• Interior Demolition – Interior portions of a structure while preserving the exterior. This usually includes removal of walls, ceilings, pipes, etc.

 

6. Try to find somewhere to live during your demolition

Demolition is loud, dirty and gets dust on everything. It will almost be impossible to enjoy your home under these circumstances and may also not be very safe for you and your family. It’s best to try to find a place to stay during your demolition. Keep the wife happy, no woman likes a dusty house.

 

7. Asbestos Procedures

Do your homework when it comes to asbestos. Nothing will shut down a project faster than an asbestos violation. Inspection prior to demolition or renovation, the affected structure or part of the structure where the work is to take place must be thoroughly inspected by a certified asbestos inspector for the presence of asbestos. Notification requirements vary with the amount of regulated asbestos and type of activity taking place. All demolitions, including those where no asbestos is present, require a notification form be sent to DENR (Department of Environment and Natural Resources)

 

I don’t know if it’s just Me, but it looks like Chuck Norris was here

 

8. Listen to the guy on site who says “consider the following things…”
He is speaking from experience and he knows what he’s talking about.
Always get the experts involved in any situation, people qualify to do certain things for a reason.

 

9. You’d be surprised how many items and materials can be reused or recycled from the demolition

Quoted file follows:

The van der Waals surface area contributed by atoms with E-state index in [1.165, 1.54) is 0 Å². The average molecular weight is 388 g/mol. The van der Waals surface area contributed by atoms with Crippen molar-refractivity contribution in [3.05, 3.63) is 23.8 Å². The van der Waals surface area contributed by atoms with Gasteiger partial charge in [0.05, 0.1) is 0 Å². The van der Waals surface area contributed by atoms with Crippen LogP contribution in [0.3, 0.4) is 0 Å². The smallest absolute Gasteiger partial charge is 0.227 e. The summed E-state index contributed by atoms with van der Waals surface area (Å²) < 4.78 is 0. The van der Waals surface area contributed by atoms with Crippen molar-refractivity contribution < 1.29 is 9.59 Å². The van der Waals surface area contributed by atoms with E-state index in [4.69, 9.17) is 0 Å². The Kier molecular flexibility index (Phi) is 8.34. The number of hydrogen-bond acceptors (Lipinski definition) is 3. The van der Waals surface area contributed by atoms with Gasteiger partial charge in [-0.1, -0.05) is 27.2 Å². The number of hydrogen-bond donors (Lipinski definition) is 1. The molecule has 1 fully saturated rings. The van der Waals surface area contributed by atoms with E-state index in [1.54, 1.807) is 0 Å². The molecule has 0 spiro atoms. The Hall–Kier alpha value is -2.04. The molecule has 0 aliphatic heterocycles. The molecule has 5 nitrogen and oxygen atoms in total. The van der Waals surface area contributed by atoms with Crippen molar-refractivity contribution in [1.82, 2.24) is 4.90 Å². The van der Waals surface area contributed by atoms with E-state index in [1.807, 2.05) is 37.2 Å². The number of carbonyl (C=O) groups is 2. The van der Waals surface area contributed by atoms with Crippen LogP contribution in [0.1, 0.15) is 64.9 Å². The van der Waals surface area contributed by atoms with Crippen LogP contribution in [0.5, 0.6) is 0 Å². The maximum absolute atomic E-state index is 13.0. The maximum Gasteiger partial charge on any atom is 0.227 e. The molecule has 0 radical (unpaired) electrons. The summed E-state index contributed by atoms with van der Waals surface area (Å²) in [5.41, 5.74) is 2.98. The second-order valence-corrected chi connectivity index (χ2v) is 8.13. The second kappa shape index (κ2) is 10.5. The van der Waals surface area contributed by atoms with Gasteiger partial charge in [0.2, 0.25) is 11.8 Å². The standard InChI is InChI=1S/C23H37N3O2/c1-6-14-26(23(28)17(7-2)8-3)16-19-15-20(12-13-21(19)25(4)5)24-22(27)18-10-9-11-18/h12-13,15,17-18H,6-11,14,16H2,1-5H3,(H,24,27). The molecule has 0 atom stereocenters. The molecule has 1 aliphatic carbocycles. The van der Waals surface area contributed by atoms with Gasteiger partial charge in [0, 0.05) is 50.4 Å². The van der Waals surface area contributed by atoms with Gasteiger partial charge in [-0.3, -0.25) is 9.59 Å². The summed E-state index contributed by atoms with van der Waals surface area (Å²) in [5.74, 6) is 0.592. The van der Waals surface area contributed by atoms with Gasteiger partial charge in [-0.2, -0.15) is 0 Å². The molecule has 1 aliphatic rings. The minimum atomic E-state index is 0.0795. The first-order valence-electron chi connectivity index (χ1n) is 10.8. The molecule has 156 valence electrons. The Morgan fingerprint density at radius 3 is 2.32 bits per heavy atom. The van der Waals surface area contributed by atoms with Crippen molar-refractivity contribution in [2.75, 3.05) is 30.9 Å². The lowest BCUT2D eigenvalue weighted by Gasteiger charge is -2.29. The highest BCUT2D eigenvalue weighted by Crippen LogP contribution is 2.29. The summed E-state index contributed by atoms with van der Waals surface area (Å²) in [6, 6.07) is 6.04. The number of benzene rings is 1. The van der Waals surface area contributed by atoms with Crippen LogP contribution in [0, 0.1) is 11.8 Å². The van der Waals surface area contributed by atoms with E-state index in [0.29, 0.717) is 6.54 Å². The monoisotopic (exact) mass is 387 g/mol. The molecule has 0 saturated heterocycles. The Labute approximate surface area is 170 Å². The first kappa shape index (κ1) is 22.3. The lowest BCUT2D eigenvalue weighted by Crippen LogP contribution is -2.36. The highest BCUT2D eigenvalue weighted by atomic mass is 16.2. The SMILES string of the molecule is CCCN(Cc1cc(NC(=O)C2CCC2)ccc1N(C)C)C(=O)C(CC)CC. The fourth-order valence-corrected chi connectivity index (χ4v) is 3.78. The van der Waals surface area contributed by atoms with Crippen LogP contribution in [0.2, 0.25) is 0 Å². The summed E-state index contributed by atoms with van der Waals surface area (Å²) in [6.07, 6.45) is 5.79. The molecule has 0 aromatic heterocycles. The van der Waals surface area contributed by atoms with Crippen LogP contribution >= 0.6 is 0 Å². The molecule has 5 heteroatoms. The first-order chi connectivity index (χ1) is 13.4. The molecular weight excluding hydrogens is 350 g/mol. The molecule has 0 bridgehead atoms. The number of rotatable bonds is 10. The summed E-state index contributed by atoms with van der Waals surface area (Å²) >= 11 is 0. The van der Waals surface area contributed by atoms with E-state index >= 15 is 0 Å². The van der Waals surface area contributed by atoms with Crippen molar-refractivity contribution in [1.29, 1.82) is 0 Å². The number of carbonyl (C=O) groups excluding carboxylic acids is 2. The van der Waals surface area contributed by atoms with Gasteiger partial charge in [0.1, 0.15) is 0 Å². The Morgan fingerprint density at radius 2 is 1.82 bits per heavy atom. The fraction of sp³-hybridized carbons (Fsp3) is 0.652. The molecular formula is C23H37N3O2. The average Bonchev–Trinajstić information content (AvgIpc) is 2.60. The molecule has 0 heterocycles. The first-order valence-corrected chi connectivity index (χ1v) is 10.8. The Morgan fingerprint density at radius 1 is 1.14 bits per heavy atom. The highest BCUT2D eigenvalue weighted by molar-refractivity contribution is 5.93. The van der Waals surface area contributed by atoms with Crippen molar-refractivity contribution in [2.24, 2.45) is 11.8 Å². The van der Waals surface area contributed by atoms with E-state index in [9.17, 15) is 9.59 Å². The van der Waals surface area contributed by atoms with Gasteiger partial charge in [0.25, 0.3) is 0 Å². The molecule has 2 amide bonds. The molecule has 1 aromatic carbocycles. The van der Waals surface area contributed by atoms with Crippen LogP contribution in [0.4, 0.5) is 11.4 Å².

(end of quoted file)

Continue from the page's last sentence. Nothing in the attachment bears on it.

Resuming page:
Deconstruction is a new term for a simple concept: rather than destroying or demolishing a building, the team carefully disassemble the structure, identifying those parts for reuse. Construction and demolition waste recycling is a big industry and is steadily increasing. The amount of construction and demolition waste generated in the U.S. in 2012 was estimated at 480 million tons, according to a 2014 CDRA executive summary.

 

10. Get in touch with the Correct People

You can get in touch with some Demolition/Construction Companies on our Directory, by clicking here

 

Should you wish to subscribe to our services and find out more about what we do here at Leads 2 Business, you are more than welcome to give me (Natasha) a call on +27(0)33 343 1130 or email me at NatashaL@L2B.co.za

 

Now you know a little more about Demolition and so do I 🙂

L2B Blog: Renovation or Demolition?

 

 

Sources:

https://www.epa.gov/large-scale-residential-demolition/pe-demolition-inspections
http://www.rbaker.com/press-room.php?id=230

http://rockassoc.com/2017/07/18/10-things-you-should-know-about-demolition/

http://blog.buildllc.com/2011/07/10-things-you-should-know-about-demolition/

http://denr.sd.gov/des/wm/asb/asbdemolition.aspx

http://blog.wegowise.com/2012-10-30-building-life-cycle-demolition-recycling

http://blog.capterra.com/5-tips-for-recycling-your-construction-waste/

Please follow and like us:

About Natasha Lubbe

My name is Natasha Lubbe and I am a very Bubbly and Happy 30-year-old Mother to the Sweetest 6-year-old Little Girl. I have worked for Leads 2 Business since 04 October 2016. I really enjoy a Challenge and Love Learning new things. Feel free to call me at any time, I'd gladly assist. Nothing you wear is more important than your smile.